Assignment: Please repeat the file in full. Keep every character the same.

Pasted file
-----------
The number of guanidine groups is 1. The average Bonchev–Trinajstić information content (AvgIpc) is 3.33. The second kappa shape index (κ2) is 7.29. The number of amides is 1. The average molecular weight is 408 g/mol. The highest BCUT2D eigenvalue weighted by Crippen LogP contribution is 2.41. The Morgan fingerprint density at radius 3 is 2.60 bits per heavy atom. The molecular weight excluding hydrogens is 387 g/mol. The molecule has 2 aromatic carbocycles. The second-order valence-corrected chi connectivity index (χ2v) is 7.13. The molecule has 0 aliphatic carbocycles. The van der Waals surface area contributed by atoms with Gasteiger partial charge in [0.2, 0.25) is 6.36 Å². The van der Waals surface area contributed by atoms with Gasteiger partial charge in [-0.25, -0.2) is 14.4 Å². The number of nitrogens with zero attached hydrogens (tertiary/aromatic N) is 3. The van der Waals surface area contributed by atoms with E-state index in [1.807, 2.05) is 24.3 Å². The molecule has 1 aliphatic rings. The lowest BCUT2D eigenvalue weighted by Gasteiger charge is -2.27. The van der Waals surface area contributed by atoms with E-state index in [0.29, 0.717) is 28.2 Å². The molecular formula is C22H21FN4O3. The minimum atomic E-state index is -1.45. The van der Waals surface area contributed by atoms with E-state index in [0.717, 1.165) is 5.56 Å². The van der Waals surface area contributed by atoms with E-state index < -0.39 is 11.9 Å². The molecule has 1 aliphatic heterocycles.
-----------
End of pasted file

The number of guanidine groups is 1. The average Bonchev–Trinajstić information content (AvgIpc) is 3.33. The second kappa shape index (κ2) is 7.29. The number of amides is 1. The average molecular weight is 408 g/mol. The highest BCUT2D eigenvalue weighted by Crippen LogP contribution is 2.41. The Morgan fingerprint density at radius 3 is 2.60 bits per heavy atom. The molecular weight excluding hydrogens is 387 g/mol. The molecule has 2 aromatic carbocycles. The second-order valence-corrected chi connectivity index (χ2v) is 7.13. The molecule has 0 aliphatic carbocycles. The van der Waals surface area contributed by atoms with Gasteiger partial charge in [0.2, 0.25) is 6.36 Å². The van der Waals surface area contributed by atoms with Gasteiger partial charge in [-0.25, -0.2) is 14.4 Å². The number of nitrogens with zero attached hydrogens (tertiary/aromatic N) is 3. The van der Waals surface area contributed by atoms with E-state index in [1.807, 2.05) is 24.3 Å². The molecule has 1 aliphatic rings. The lowest BCUT2D eigenvalue weighted by Gasteiger charge is -2.27. The van der Waals surface area contributed by atoms with E-state index in [0.29, 0.717) is 28.2 Å². The molecular formula is C22H21FN4O3. The minimum atomic E-state index is -1.45. The van der Waals surface area contributed by atoms with E-state index in [0.717, 1.165) is 5.56 Å². The van der Waals surface area contributed by atoms with E-state index < -0.39 is 11.9 Å². The molecule has 1 aliphatic heterocycles.